Like half of the continental United States, we in northern Missouri are suffering from a severe drought. According to the University of Missouri Extension Office, last month was the 6th driest on record here in Missouri and the driest since 1988. The average June 2012 rainfall statewide was less than 2 inches. At the end of June, our triple digit heat wave began. The lack of rainfall and relentless heat has continued in July with no relief in sight. All this means is that it’s tough to be a gardener or a plant this summer.
Watering tomatoes is tricky. Too much or inconsistent watering is one of the causes of “black bottom.” The plant doesn’t extract nitrogen efficiently from the soil causing the tomato to rot and turn black on the bottom. So far, I’ve avoided this affliction but I’m not confident that I will totally escape it.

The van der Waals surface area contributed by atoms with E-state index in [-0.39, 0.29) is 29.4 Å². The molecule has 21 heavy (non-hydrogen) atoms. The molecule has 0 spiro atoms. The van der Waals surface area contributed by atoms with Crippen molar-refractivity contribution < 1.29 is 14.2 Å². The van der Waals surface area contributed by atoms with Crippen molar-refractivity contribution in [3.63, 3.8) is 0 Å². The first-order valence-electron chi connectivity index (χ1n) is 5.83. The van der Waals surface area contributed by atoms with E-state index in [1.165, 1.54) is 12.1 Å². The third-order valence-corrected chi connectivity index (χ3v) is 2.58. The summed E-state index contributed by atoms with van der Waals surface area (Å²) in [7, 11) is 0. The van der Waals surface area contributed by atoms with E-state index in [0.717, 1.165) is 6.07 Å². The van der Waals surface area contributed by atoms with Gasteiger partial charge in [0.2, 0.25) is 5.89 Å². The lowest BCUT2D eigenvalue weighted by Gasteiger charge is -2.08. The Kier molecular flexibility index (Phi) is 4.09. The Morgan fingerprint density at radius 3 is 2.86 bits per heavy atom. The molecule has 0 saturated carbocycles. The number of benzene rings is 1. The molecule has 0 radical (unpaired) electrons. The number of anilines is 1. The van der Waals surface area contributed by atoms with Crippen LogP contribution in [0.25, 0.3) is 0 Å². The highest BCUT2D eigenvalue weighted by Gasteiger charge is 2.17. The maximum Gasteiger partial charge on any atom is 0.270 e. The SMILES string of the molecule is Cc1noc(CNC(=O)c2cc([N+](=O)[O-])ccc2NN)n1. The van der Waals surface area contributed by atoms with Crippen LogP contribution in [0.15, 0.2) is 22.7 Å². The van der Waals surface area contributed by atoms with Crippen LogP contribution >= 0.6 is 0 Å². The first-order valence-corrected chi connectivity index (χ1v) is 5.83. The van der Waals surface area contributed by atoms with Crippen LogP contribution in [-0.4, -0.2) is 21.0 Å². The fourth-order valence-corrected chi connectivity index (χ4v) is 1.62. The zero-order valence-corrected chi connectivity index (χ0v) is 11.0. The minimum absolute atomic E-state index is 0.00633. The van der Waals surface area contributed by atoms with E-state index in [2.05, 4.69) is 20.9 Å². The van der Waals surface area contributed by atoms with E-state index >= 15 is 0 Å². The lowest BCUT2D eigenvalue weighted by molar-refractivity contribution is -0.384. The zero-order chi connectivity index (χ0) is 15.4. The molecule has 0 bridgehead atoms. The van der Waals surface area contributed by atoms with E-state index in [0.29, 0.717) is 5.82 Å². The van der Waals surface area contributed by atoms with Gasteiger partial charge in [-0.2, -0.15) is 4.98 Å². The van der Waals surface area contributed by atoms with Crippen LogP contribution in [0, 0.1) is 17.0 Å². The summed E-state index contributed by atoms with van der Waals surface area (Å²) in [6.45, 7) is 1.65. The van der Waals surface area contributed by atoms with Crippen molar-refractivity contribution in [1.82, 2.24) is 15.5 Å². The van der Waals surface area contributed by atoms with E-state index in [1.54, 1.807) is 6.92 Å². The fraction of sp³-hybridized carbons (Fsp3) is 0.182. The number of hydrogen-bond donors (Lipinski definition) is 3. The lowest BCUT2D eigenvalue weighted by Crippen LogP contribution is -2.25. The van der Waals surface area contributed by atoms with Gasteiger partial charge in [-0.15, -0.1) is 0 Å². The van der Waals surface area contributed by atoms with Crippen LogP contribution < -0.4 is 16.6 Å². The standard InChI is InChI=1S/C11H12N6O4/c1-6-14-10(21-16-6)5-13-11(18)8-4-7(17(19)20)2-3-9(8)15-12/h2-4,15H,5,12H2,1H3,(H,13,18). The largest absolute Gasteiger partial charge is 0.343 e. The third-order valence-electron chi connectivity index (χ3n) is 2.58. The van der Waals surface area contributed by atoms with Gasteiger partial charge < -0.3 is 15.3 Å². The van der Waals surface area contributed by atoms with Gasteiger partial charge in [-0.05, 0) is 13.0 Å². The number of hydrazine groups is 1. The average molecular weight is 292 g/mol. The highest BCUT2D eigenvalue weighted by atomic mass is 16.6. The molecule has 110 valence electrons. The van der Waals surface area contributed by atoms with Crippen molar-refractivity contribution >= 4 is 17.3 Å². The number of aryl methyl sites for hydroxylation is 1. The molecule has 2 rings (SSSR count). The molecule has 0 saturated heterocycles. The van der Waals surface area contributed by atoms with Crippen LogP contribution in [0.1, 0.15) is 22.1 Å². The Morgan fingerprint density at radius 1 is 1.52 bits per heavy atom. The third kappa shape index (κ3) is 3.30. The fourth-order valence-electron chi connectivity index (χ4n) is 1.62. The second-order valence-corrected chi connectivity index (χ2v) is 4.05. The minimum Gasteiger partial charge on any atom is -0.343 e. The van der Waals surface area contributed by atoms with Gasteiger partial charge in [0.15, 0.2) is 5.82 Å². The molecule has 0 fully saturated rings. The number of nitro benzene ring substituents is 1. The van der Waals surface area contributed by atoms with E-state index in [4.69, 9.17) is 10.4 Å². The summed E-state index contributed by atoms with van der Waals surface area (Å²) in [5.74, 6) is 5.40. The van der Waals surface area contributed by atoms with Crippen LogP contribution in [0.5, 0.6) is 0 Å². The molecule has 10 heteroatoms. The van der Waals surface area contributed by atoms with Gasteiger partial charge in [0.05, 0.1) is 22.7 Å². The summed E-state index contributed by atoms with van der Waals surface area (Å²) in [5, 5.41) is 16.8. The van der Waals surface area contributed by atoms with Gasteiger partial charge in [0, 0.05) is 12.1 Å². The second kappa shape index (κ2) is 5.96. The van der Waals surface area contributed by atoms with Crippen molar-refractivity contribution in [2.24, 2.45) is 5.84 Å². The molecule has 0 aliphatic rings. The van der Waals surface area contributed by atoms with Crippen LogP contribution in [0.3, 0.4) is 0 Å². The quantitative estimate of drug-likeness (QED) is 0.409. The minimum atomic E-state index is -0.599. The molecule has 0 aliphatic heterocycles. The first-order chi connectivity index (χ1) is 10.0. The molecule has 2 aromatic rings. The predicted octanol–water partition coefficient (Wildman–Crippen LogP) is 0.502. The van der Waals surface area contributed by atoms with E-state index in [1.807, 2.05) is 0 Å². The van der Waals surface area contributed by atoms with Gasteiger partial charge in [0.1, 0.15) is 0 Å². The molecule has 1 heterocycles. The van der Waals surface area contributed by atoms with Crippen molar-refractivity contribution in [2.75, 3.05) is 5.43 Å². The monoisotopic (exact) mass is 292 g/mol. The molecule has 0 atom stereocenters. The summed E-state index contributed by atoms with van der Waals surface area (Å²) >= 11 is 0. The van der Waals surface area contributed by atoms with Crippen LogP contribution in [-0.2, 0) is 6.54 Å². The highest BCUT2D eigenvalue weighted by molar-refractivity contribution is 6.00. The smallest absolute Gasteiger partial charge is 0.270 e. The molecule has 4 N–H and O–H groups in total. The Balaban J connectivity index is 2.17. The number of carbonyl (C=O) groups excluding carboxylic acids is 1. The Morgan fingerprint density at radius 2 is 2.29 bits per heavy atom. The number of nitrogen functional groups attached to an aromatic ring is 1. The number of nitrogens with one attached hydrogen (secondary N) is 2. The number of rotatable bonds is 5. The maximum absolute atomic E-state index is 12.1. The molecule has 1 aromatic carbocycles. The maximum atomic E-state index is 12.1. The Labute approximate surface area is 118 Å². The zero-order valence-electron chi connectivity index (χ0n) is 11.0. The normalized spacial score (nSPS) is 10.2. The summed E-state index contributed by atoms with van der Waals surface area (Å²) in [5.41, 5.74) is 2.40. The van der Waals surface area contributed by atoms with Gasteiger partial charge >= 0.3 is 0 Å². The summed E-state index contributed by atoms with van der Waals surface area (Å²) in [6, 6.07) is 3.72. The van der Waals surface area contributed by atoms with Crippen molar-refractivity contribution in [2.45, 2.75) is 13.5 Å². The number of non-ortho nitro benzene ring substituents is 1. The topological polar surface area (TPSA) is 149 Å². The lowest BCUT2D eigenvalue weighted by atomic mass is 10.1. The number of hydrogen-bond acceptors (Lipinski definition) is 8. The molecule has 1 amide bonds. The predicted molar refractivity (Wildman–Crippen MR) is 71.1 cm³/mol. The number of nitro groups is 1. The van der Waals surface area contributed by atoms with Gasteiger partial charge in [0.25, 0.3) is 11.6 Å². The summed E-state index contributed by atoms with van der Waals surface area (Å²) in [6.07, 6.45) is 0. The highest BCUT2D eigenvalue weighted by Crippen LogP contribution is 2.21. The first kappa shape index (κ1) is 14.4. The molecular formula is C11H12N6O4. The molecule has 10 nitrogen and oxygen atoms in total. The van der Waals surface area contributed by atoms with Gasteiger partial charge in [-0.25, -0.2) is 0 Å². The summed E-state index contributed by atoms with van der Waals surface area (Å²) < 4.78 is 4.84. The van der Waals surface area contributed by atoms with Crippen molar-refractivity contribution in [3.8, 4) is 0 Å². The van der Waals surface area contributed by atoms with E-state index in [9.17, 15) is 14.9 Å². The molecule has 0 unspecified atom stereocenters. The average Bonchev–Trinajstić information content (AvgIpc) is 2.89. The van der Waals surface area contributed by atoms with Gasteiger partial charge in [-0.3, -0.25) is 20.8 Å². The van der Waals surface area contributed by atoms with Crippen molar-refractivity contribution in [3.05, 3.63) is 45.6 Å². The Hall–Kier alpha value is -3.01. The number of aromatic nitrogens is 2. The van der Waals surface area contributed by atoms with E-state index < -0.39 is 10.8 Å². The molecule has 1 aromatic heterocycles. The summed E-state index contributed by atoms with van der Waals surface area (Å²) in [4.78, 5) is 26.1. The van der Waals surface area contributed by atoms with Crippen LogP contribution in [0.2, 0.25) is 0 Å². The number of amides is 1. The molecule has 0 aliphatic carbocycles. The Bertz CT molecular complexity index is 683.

The raccoons left us a few stalks of sweet corn. I now know why. I wasn’t able to water the corn sufficiently so the ears were not even close to being full. You know they were worthless if the raccoons didn’t bother with them!
Our Yukon Gold potatoes were not as large as usual, but I had to dig them a few weeks earlier than usual. Because of our clay soil, the potatoes were baking and in some cases, rotting. I wasn’t upset about digging them up early. I love new potatoes—especially Yukon Gold.
Actually, I’ve been amazed that the garden has done as well as it has considering how severe the drought is. And it has absolutely nothing to do with my skill as a gardener. The plants are growing in spite of me and weather! This is why I’m so fascinated with gardening. Sometimes plants act like people and become determined to grow and produce no matter what obstacle they must overcome. Or perhaps sometimes people act like plants and…
Anyway, I think this picture of the sunflower depicts how we plants, animals, and people feel in this drought. We may look a little weathered, beaten, and dry but we’re hanging in there.